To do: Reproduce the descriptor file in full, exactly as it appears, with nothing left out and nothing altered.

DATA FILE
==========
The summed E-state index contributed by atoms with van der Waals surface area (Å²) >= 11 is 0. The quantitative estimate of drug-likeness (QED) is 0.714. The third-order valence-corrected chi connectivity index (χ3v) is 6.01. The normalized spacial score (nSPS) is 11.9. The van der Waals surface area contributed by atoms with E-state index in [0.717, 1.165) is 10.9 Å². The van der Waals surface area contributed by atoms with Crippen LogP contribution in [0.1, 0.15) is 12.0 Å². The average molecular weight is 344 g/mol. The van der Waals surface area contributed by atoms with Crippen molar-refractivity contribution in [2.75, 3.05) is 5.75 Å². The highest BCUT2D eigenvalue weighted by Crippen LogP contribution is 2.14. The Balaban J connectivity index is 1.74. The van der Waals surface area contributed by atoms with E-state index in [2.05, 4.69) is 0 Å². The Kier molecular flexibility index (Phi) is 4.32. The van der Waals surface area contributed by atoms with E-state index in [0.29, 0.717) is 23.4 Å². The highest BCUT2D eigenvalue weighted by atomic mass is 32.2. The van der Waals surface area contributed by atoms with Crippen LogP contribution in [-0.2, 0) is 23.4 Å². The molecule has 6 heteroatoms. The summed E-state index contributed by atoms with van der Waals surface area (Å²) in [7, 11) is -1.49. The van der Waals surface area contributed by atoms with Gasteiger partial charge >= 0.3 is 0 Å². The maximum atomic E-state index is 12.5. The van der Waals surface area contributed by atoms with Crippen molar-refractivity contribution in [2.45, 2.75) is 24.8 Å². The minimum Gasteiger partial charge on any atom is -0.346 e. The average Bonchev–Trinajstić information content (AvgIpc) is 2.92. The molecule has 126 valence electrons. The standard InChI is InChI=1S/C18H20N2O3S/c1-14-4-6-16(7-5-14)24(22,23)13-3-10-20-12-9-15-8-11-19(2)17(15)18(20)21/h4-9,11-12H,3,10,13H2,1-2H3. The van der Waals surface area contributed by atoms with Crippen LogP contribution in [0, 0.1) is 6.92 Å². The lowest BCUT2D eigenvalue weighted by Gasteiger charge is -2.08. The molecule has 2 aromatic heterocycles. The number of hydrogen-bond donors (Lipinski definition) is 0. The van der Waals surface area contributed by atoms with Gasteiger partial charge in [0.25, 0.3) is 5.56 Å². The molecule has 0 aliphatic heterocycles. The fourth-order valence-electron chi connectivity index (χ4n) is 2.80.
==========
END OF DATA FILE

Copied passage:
The summed E-state index contributed by atoms with van der Waals surface area (Å²) >= 11 is 0. The quantitative estimate of drug-likeness (QED) is 0.714. The third-order valence-corrected chi connectivity index (χ3v) is 6.01. The normalized spacial score (nSPS) is 11.9. The van der Waals surface area contributed by atoms with E-state index in [0.717, 1.165) is 10.9 Å². The van der Waals surface area contributed by atoms with Crippen LogP contribution in [0.1, 0.15) is 12.0 Å². The average molecular weight is 344 g/mol. The van der Waals surface area contributed by atoms with Crippen molar-refractivity contribution in [2.75, 3.05) is 5.75 Å². The highest BCUT2D eigenvalue weighted by Crippen LogP contribution is 2.14. The Balaban J connectivity index is 1.74. The van der Waals surface area contributed by atoms with E-state index in [2.05, 4.69) is 0 Å². The Kier molecular flexibility index (Phi) is 4.32. The van der Waals surface area contributed by atoms with E-state index in [0.29, 0.717) is 23.4 Å². The highest BCUT2D eigenvalue weighted by atomic mass is 32.2. The van der Waals surface area contributed by atoms with Crippen LogP contribution in [-0.2, 0) is 23.4 Å². The molecule has 6 heteroatoms. The summed E-state index contributed by atoms with van der Waals surface area (Å²) in [7, 11) is -1.49. The van der Waals surface area contributed by atoms with Gasteiger partial charge >= 0.3 is 0 Å². The maximum atomic E-state index is 12.5. The van der Waals surface area contributed by atoms with Crippen molar-refractivity contribution in [2.45, 2.75) is 24.8 Å². The minimum Gasteiger partial charge on any atom is -0.346 e. The average Bonchev–Trinajstić information content (AvgIpc) is 2.92. The molecule has 126 valence electrons. The standard InChI is InChI=1S/C18H20N2O3S/c1-14-4-6-16(7-5-14)24(22,23)13-3-10-20-12-9-15-8-11-19(2)17(15)18(20)21/h4-9,11-12H,3,10,13H2,1-2H3. The van der Waals surface area contributed by atoms with Crippen LogP contribution in [0, 0.1) is 6.92 Å². The lowest BCUT2D eigenvalue weighted by Gasteiger charge is -2.08. The molecule has 2 aromatic heterocycles. The number of hydrogen-bond donors (Lipinski definition) is 0. The van der Waals surface area contributed by atoms with Gasteiger partial charge in [0.25, 0.3) is 5.56 Å². The molecule has 0 aliphatic heterocycles. The fourth-order valence-electron chi connectivity index (χ4n) is 2.80.